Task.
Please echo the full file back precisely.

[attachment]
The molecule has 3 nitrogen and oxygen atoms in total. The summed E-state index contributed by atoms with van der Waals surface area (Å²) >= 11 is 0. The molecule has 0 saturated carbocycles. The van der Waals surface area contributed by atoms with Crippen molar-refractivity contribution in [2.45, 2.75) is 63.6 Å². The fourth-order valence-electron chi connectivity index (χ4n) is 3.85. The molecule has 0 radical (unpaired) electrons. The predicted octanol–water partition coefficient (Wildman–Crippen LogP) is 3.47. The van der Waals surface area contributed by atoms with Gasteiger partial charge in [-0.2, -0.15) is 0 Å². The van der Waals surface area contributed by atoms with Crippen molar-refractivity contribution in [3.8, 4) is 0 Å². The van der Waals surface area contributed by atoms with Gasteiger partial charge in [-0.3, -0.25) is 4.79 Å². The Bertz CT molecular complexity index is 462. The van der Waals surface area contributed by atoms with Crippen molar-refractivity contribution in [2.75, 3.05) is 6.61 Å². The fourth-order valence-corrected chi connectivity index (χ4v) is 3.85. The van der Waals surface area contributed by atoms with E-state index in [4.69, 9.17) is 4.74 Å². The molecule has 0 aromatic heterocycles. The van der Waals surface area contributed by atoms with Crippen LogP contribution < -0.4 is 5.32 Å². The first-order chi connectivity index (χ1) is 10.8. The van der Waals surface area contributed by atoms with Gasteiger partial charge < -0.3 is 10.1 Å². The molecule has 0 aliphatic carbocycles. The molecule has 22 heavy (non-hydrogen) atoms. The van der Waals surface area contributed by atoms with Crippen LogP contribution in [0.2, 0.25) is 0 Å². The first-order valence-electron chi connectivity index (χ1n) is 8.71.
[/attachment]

The molecule has 3 nitrogen and oxygen atoms in total. The summed E-state index contributed by atoms with van der Waals surface area (Å²) >= 11 is 0. The molecule has 0 saturated carbocycles. The van der Waals surface area contributed by atoms with Crippen molar-refractivity contribution in [2.45, 2.75) is 63.6 Å². The fourth-order valence-electron chi connectivity index (χ4n) is 3.85. The molecule has 0 radical (unpaired) electrons. The predicted octanol–water partition coefficient (Wildman–Crippen LogP) is 3.47. The van der Waals surface area contributed by atoms with Gasteiger partial charge in [-0.2, -0.15) is 0 Å². The van der Waals surface area contributed by atoms with Crippen molar-refractivity contribution in [3.8, 4) is 0 Å². The van der Waals surface area contributed by atoms with Gasteiger partial charge in [-0.3, -0.25) is 4.79 Å². The Bertz CT molecular complexity index is 462. The van der Waals surface area contributed by atoms with Crippen molar-refractivity contribution in [2.75, 3.05) is 6.61 Å². The fourth-order valence-corrected chi connectivity index (χ4v) is 3.85. The van der Waals surface area contributed by atoms with E-state index in [4.69, 9.17) is 4.74 Å². The molecule has 0 aromatic heterocycles. The van der Waals surface area contributed by atoms with Crippen LogP contribution < -0.4 is 5.32 Å². The first-order chi connectivity index (χ1) is 10.8. The van der Waals surface area contributed by atoms with Gasteiger partial charge < -0.3 is 10.1 Å². The molecule has 0 aliphatic carbocycles. The molecule has 22 heavy (non-hydrogen) atoms. The van der Waals surface area contributed by atoms with Crippen LogP contribution in [0.2, 0.25) is 0 Å². The first-order valence-electron chi connectivity index (χ1n) is 8.71.